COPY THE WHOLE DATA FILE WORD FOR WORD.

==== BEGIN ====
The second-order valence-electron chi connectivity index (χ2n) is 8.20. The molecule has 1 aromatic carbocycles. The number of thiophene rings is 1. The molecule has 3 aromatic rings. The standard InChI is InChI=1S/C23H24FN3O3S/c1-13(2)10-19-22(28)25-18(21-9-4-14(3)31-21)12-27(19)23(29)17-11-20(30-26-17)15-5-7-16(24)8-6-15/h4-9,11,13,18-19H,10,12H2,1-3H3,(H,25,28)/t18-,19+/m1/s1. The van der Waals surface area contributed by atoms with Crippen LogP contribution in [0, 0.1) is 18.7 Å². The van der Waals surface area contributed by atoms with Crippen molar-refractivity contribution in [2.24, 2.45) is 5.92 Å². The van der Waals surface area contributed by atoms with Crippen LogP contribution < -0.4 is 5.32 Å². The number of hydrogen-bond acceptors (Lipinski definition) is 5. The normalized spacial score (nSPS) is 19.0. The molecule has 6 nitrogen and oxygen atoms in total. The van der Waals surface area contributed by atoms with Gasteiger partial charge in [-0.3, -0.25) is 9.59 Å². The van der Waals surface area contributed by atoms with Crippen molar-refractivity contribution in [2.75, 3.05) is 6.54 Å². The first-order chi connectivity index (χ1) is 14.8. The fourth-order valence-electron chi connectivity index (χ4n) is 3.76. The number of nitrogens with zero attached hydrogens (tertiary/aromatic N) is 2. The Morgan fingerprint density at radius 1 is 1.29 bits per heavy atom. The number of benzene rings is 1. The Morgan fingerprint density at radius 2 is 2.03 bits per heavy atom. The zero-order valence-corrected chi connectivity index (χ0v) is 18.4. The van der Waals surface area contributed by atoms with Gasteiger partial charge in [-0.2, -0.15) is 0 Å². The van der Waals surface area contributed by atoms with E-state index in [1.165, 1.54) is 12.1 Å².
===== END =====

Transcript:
The second-order valence-electron chi connectivity index (χ2n) is 8.20. The molecule has 1 aromatic carbocycles. The number of thiophene rings is 1. The molecule has 3 aromatic rings. The standard InChI is InChI=1S/C23H24FN3O3S/c1-13(2)10-19-22(28)25-18(21-9-4-14(3)31-21)12-27(19)23(29)17-11-20(30-26-17)15-5-7-16(24)8-6-15/h4-9,11,13,18-19H,10,12H2,1-3H3,(H,25,28)/t18-,19+/m1/s1. The van der Waals surface area contributed by atoms with Crippen LogP contribution in [0, 0.1) is 18.7 Å². The van der Waals surface area contributed by atoms with Crippen molar-refractivity contribution in [2.24, 2.45) is 5.92 Å². The van der Waals surface area contributed by atoms with Crippen LogP contribution < -0.4 is 5.32 Å². The number of hydrogen-bond acceptors (Lipinski definition) is 5. The normalized spacial score (nSPS) is 19.0. The molecule has 6 nitrogen and oxygen atoms in total. The van der Waals surface area contributed by atoms with Gasteiger partial charge in [-0.3, -0.25) is 9.59 Å². The van der Waals surface area contributed by atoms with Crippen molar-refractivity contribution in [2.75, 3.05) is 6.54 Å². The first-order chi connectivity index (χ1) is 14.8. The fourth-order valence-electron chi connectivity index (χ4n) is 3.76. The number of nitrogens with zero attached hydrogens (tertiary/aromatic N) is 2. The Morgan fingerprint density at radius 1 is 1.29 bits per heavy atom. The number of benzene rings is 1. The Morgan fingerprint density at radius 2 is 2.03 bits per heavy atom. The zero-order valence-corrected chi connectivity index (χ0v) is 18.4. The van der Waals surface area contributed by atoms with Gasteiger partial charge in [-0.2, -0.15) is 0 Å². The van der Waals surface area contributed by atoms with E-state index in [1.165, 1.54) is 12.1 Å².